1.  D. The command will result in sending two (-c 2) SYN packets (-S) to the target machine 172.16.197.137, sourced from a spoofed IP address (-a) of 172.16.197.34.

2.  B. The client uses the server’s public key (contained in the digital certificate, which the server sends to the client when the “Server Hello” message is sent). That way, only the server can decrypt the client’s premaster key.

3.  D. During a port stealing attack, the attacker sends forged gratuitous ARP packets with a source of the victim’s MAC address and a destination of his own.

4.  A. From the provided tools, only XArp is used for ARP spoofing identification.

5.  C. Passive sniffing means the attacker doesn’t interact with the target. As such, the only viable way to do this when a switch is being used is by having some type of port mirroring in place (like being connected on a SPAN port), allowing him to sniff traffic. If that’s not supported, active sniffing would be required.

6.  A. nmap’s sniffer-detect NSE script can help identify machines set in promiscuous mode.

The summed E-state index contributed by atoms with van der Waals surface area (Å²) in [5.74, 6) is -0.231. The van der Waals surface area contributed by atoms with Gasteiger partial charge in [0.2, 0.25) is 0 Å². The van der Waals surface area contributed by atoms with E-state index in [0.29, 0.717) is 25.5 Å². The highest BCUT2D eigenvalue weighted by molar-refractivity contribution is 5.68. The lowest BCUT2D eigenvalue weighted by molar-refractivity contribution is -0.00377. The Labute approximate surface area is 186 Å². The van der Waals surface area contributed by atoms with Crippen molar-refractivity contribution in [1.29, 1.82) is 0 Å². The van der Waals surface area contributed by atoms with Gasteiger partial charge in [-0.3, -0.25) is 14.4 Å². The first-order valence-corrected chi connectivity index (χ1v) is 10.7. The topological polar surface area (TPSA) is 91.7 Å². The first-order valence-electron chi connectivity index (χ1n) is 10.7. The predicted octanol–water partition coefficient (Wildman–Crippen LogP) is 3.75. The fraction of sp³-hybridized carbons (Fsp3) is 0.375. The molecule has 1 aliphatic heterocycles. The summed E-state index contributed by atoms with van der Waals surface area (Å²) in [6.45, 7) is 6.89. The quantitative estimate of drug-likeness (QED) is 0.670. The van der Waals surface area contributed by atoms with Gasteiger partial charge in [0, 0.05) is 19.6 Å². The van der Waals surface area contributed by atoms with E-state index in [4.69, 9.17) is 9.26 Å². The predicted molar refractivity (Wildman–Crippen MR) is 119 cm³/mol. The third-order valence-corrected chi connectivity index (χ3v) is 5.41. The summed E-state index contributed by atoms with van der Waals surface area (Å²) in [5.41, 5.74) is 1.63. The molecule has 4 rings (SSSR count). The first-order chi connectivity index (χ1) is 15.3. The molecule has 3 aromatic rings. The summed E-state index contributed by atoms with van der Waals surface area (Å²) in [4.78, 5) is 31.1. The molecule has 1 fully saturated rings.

7.  B. When using Ettercap to perform an SSL MiTM attack, a warning message will be displayed by the victim’s browser, stating that the certificate being used is not valid. In order for the attack to work, the victim needs to dismiss that warning.

8.  D. IP address 172.30.123.145 belongs to the private IP address range of 172.16.0.0 to 172.31.255.255 (according to RFC 1918). Any traffic sourcing from a private IP address and destined for your border router (with an inbound direction) should be discarded, since that wouldn’t be legitimate traffic. Private IP addresses are only used internally in an organization.

9.  C. Responder can simulate a variety of services (like HTTP, HTTPS, WPAD, SMB, SQL, FTP, IMAP, POP3, SMTP, DNS, LDAP and RDP). As such, it would be the best option for an attacker who wants to simulate an LDAP server running on his machine.

10.  C. Xplico is a network forensic tool that can be used for this purpose. Note that another tool mentioned in this chapter is Network Miner; however option A mentions Network Minder and is provided as a distractor.

References and Further Reading